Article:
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Family Dinner Is Our Favorite Hobby

When my children Matt and Emma were young, I read many articles about the value of family dinner. It saved lives, preventing drug abuse and reducing the likelihood of all kinds of social pathology. It even boosted IQs so I devoted myself to the ritual, using my Aunt Kay’s example. Just about every night, I
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Sitting in the Closet for Comfort

I’m one of those very sensitive people. In first grade, I started spending time on a white shelf in my closet. I went there for comfort. The space was the perfect size for a six-year-old and the quiet was lovely like an empty chapel. Sometimes I was empty-handed, thinking about a six-year-old’s this and that.
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Serving The Lord With Both Ears

I went to an all girl Catholic school the minute my mom could get a bow stuck to my head. After 17 years of formal education in the ways of the Lord I have Catholic reflexes, but I can’t recite a single Bible story, all the deadly sins, or all seven sacraments. I was a
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What Forgiveness Looks Like

Forgiveness was never top-of-mind when I thought about my mom. A list of childhood grievances sat on my heart for decades. Now I think about how hard it was to be a young, single mother with a mental illness. Rita did some extraordinary, hair-raising things when I was growing up, like throwing her boyfriend’s computer
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Saying Goodbye To Maggie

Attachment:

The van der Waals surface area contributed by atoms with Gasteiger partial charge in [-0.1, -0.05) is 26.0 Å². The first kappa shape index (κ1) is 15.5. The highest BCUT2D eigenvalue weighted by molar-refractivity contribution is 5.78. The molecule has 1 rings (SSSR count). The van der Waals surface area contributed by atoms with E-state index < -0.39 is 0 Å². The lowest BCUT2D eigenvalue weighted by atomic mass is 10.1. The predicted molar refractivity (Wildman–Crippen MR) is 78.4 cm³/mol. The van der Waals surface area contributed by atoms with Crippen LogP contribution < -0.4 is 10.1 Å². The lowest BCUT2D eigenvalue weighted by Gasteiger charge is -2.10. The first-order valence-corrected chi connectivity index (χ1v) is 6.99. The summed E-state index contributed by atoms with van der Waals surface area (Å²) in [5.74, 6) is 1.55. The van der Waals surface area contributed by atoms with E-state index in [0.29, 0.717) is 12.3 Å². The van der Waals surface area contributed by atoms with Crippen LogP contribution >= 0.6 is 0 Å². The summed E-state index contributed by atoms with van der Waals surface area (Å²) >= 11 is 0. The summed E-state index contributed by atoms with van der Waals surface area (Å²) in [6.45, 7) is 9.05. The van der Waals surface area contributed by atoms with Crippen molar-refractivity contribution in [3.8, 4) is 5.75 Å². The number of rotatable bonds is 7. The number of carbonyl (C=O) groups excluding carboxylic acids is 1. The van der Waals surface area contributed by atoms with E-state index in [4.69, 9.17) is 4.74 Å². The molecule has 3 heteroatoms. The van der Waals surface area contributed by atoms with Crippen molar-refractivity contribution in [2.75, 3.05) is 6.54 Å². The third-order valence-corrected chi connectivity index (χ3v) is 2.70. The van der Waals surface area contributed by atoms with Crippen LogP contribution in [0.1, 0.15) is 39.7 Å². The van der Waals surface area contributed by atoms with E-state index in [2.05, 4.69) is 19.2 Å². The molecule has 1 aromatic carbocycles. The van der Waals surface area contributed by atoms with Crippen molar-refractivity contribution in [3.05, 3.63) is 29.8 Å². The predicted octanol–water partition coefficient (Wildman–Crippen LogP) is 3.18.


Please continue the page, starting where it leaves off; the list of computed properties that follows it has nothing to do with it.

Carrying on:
This morning our foster puppy Maggie was a toasty little bean bag in my lap. We sat in an upholstered rocker by a window, rocking and looking out at a tall magnolia and the milky sky. When she started to drift into sleep she tucked her head in the crook of my arm and I
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In The Meantime, She’s Our Baby

I walked into the lobby and saw a vet tech turn the corner with a bag of bones dangling from her arms. It looked like a burn victim, red and blistered. She asked me if I would take it and I said yes. Turns out she was a five-month-old, eleven-pound mess named Maggie. Someone found
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Thank you, Dave Chapelle

These past two weeks I’ve been trying extra hard to be thoughtful and kind. My husband started teasing me today, wondering how many people I was going to greet or thank. He told me that I say thank you like Jimmy Fallon does in a routine he performs on his show. He imitated me to
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The Key Ingredient Is Inspiration

We all need inspiration and a plan, even the wisest among us. We want someone to tell us who we can be and what we should do. Growing up much of my inspiration came from books. I trusted authors to tell me the truth about living, and I took their advice. These days my inspiration
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Living With Bipolar Disorder

I woke up this morning to a night sky and headed for my rocking chair on the porch. Stars and a sliver of the moon were still shining. Looking up I wondered why we readily make wishes upon stars and struggle to believe in ourselves. We are here in the flesh with all kinds of